23
May
12

“Frictionless sharing” and internet speech

This is, in fact, a link post.

First of all Bruce Schneier posts the abstract of a paper titled “The Perils of Social Reading”:

Companies like Facebook, in collaboration with many newspapers, have ushered in the era of “social reading,” in which what we read may be “frictionlessly shared” with our friends and acquaintances. Disclosure and sharing are on the rise.

This Article sounds a cautionary note about social reading and frictionless sharing. Social reading can be good, but the ways in which we set up the defaults for sharing matter a great deal. Our reader records implicate our intellectual privacy ­ the protection of reading from surveillance and interference so that we can read freely, widely, and without inhibition. I argue that the choices we make about how to share have real consequences, and that “frictionless sharing” is not frictionless, nor it is really sharing. Although sharing is important, the sharing of our reading habits is special. Such sharing should be conscious and only occur after meaningful notice.

Previously, Schneier has pointed out that privacy is about controlling information, not keeping it secret.  I’m not particularly convinced that information about one’s reading habits is privileged over, say, information about one’s drinking habits or information about one’s fucking habits, mind, but the principle still applies.

While we’re on the subject of internet speech, control, and sharing, Ken over at Popehat has

Who’s this guy?  Ken has the skinny:

Ostensibly, George Tierney, Jr. of Greenville, South Carolina is a man who, using the twitter handle @geotie2323, wrote crass and contemptible tweets to Sandra Fluke when he disagreed with a political point she was making. When his comments were featured on the blog Tbogg, he reacted with silly legal threats.

Yep.  Tierney tweeted — that is, broadcast — some crass and contemptible things to Fluke, and then demanded that they be “taken off google” or he’d sue.  Ken reacts as we’ve come to expect:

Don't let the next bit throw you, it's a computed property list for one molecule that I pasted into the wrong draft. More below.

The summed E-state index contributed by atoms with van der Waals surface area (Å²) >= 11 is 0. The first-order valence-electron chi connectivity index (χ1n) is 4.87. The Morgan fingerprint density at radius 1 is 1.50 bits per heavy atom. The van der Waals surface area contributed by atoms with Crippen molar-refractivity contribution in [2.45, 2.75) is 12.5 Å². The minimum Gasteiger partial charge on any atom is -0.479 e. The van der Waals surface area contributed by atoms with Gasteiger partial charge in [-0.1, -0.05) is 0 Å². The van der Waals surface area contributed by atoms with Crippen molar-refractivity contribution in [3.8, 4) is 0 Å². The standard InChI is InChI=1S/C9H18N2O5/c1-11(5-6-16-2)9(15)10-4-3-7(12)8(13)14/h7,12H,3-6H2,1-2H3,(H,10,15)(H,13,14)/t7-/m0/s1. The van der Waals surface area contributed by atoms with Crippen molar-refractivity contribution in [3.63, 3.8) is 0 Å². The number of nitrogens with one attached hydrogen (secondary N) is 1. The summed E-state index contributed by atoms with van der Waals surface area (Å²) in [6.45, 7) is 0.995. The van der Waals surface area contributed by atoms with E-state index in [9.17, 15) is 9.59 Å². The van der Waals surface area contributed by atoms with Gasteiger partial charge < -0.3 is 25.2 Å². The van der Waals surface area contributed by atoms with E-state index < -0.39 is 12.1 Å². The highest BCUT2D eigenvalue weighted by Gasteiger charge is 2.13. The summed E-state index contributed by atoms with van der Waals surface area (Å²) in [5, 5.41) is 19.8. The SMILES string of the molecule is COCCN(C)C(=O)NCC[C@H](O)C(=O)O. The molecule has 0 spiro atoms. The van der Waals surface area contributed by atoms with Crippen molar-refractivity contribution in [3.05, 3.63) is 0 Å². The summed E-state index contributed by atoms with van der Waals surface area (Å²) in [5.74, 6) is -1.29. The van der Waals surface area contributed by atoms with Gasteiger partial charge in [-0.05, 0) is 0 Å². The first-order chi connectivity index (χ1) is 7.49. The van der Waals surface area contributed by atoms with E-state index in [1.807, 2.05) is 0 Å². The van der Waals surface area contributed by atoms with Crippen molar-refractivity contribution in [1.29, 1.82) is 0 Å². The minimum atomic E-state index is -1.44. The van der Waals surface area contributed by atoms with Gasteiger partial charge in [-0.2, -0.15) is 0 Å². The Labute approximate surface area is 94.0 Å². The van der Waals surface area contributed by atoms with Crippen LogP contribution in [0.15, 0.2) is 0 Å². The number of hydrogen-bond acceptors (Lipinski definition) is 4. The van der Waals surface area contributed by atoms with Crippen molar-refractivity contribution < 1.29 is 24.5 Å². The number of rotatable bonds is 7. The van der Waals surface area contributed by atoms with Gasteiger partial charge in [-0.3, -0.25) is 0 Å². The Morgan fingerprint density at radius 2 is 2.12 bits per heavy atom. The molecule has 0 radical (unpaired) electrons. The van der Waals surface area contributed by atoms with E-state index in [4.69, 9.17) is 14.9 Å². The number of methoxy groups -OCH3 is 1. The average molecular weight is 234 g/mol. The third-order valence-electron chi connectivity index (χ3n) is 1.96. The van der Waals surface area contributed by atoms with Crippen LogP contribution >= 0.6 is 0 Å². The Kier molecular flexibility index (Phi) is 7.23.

[W]hat the fucking fuck? Seriously? From whence comes this all-to-common sentiment that you can act any damnfool way you like in public, but people can’t comment on it? Where do nominal adults get the idea that it’s somehow actionable to be quoted? Is this a signifier of culture shock — a sign that we haven’t worked out, in our own minds, whether the internet is public or private? Is it the incoherent grumble of a populace instructed that self-esteem is paramount, and raised to feel entitled to respect whether or not their conduct is respectable? Or is it simply a sign of atrocious civic education?

(Unwelcome pedantry: “Whence” literally means “from where”.  “From whence” thus expands to “From from where”, which is silly.  Don’t do it, kids!)

Perhaps part of the problem is that the private part of the internet looks more or less like the public part of the internet, with various forums and login screens blurring the line between the two.  It’s all HTML text fields and Javascript interfaces between you and some server way off over the wire.

And finally, here’s Robin Hanson kicking over my giggle box:

If the people willing to like a comment have on average better taste than the people willing to write a comment, readers and authors could avoid low quality comments by focusing on the most liked comments. It isn’t obvious why this assumption should hold, but I thought likes probably couldn’t make comments much worse, so, why not give it a try.

If my experience is any indication, Hanson just needs to write more about Formula One.

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3 Responses to ““Frictionless sharing” and internet speech”


  1. May 23, 2012 at 12:21

    Perhaps part of the problem is that the private part of the internet looks more or less like the public part of the internet, with various forums and login screens blurring the line between the two. It’s all HTML text fields and Javascript interfaces between you and some server way off over the wire.

    That’s still pretty weaksauce from this Tierney wanker, though, since even if he’d just send straight up public key encrypted direct emails to Fluke, she’d still have the right to post what he said for all the world to see.

    • May 23, 2012 at 12:31

      Oh yeah, I’m not defending Tierney here even a little. I was more or less musing on people’s propensity to post things on Twitter that they’d be embarrassed to say over lunch at work.


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